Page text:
Tony Yapias, coordinator of Proyecto Latino de Utah, and acting Police Chief Anita Schwemmer both said the meeting, which was mediated by a Department of Justice representative, was a good first step in rebuilding trust.
The West Valley City Police Department is the subject of local, state and federal probes involving allegations of corruption and evidence mishandling by the department's narcotics unit. The allegations have resulted in 124 cases being dismissed by state and federal prosecutors and nine members of the now-disbanded Neighborhood Narcotics Unit being put on leave.
In addition, investigators also are looking into the fatal shooting by unit officers in November of 21-year-old Danielle Willard during an alleged drug bust.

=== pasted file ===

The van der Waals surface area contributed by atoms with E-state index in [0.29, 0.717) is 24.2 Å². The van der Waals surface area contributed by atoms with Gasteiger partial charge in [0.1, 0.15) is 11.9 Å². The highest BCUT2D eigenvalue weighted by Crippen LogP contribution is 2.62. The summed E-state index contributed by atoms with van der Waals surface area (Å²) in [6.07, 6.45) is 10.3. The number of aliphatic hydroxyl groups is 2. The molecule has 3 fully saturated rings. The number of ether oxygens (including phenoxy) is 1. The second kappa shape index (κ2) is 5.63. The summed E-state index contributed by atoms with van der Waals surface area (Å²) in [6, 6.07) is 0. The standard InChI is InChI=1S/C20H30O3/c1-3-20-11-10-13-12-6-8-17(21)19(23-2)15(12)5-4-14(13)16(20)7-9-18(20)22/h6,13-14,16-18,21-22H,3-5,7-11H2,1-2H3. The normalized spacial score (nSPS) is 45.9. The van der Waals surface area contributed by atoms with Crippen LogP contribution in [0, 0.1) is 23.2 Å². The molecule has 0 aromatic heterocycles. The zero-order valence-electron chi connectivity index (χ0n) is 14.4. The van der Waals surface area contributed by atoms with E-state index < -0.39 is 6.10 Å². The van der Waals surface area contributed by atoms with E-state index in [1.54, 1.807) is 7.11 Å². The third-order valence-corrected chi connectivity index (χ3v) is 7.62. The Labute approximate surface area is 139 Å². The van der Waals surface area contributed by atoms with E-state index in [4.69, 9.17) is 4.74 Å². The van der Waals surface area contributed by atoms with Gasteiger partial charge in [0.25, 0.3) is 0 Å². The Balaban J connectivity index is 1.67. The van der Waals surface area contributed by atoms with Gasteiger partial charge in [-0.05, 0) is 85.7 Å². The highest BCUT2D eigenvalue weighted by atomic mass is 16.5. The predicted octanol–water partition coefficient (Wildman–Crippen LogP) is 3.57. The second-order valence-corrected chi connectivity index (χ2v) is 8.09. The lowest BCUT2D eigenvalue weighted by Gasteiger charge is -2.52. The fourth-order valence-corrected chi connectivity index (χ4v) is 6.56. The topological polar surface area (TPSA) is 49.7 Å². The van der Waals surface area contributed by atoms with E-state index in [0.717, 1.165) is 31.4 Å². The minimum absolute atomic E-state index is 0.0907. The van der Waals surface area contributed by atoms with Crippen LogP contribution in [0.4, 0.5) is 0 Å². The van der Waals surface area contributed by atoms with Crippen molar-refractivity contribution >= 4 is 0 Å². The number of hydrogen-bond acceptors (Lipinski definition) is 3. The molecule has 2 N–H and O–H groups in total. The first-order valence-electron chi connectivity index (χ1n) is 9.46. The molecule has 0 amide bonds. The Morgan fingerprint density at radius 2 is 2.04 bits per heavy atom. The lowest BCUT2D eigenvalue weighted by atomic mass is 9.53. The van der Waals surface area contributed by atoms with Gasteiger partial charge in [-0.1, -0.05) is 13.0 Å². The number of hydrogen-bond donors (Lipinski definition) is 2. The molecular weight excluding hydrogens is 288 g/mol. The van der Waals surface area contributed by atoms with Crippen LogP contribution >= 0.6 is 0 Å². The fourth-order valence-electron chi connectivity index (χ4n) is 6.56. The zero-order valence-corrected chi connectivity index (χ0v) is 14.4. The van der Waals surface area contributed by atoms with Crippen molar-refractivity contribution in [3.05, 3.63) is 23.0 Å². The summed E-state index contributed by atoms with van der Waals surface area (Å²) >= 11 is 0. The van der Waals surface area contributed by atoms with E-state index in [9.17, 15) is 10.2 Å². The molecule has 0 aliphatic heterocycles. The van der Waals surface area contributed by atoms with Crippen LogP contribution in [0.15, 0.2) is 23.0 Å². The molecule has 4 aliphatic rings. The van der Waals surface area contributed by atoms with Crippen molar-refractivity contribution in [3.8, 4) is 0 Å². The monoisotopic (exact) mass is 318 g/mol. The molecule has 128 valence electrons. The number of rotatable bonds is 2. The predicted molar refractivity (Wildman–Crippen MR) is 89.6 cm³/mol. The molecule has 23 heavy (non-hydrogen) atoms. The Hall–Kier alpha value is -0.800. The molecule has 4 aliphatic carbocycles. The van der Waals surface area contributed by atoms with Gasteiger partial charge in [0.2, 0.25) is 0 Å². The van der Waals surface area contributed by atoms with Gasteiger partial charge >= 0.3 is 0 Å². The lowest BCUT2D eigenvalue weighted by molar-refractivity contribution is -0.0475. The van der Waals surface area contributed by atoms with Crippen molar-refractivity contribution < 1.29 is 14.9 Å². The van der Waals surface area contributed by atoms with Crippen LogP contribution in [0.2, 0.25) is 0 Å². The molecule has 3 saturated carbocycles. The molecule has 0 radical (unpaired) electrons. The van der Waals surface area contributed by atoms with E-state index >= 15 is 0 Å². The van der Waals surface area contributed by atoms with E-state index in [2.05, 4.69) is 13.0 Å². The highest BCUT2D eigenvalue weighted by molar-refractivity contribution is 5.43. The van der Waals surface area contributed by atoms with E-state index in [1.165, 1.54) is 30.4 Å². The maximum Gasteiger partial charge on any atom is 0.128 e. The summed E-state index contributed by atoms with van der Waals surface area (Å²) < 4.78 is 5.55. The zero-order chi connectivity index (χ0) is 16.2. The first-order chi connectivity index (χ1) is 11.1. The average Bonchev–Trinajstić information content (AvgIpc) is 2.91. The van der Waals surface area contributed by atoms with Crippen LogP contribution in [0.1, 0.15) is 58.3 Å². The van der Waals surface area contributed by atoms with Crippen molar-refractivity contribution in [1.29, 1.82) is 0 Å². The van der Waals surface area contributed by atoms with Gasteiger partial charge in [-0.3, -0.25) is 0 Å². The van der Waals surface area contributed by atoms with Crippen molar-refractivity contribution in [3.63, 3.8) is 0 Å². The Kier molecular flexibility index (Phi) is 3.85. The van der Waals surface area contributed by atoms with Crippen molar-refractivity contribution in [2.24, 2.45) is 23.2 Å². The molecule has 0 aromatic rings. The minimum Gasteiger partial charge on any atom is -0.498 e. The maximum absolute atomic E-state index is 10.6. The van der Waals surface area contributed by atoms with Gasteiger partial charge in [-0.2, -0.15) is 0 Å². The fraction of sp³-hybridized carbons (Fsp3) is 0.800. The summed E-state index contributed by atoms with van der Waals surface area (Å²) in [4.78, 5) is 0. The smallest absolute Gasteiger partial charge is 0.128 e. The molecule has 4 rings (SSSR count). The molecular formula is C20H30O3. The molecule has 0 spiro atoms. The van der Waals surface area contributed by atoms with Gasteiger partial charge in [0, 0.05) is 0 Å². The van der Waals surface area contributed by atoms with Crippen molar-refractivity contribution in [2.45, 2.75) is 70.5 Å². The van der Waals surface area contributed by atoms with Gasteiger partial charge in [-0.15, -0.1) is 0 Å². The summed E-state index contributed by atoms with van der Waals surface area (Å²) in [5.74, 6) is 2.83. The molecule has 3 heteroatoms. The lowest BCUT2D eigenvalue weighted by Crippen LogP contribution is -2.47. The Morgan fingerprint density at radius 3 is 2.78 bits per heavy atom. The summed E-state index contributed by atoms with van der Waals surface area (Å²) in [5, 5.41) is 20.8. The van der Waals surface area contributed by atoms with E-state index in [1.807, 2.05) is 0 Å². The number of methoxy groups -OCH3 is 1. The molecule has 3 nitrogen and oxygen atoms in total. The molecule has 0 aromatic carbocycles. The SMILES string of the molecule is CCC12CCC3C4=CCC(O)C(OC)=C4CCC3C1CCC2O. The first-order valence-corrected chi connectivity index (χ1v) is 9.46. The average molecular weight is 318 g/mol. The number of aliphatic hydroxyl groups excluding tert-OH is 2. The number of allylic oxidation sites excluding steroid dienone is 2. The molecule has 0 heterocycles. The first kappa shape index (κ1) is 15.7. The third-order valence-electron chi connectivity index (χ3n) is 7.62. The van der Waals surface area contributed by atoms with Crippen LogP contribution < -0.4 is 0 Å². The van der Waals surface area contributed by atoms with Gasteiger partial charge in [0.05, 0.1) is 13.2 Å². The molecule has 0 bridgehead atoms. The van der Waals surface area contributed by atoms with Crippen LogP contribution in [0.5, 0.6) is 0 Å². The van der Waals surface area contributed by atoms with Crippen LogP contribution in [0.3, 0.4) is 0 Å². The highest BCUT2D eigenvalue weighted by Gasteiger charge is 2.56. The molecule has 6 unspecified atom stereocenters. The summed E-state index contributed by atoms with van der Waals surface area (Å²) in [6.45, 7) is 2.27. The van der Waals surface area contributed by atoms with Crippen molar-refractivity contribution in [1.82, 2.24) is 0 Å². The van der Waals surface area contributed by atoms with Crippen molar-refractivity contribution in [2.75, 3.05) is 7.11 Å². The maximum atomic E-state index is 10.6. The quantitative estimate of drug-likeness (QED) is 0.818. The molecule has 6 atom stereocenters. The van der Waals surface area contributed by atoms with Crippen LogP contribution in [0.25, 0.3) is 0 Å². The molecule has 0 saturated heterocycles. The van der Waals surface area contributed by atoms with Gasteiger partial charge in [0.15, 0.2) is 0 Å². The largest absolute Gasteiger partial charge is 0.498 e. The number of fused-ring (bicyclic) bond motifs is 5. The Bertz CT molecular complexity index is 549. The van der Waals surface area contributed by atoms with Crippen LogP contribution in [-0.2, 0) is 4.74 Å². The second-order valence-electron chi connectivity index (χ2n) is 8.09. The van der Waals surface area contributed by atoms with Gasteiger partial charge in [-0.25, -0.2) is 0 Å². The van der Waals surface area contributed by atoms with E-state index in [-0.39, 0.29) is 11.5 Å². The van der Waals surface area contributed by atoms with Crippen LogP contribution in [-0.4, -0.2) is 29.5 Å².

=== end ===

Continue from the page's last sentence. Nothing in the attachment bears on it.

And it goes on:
Yapias and Archie Archu-leta, president of the board of directors of the Utah Coalition of La Raza, had requested a meeting with police officials because the majority of defendants in the dismissed cases were Latino. Schwemmer said Wednesday that because the ingredients to make illegal drugs are more difficult to get in the United States, drug production has shifted to Latin American countries, leading to more Latinos being involved in the narcotics trade.
"It all has to do with economics, not race," she said.
Yapias said the explanation has allayed his concerns about profiling and that the meeting was "very constructive." He also said translation of the online complaint form will help community members report problems with the police.
Eleven people attended Wednesday's meeting, including Sen. Luz Robles, Rep. Angela Romero and West Valley City Manager Wayne Pyle.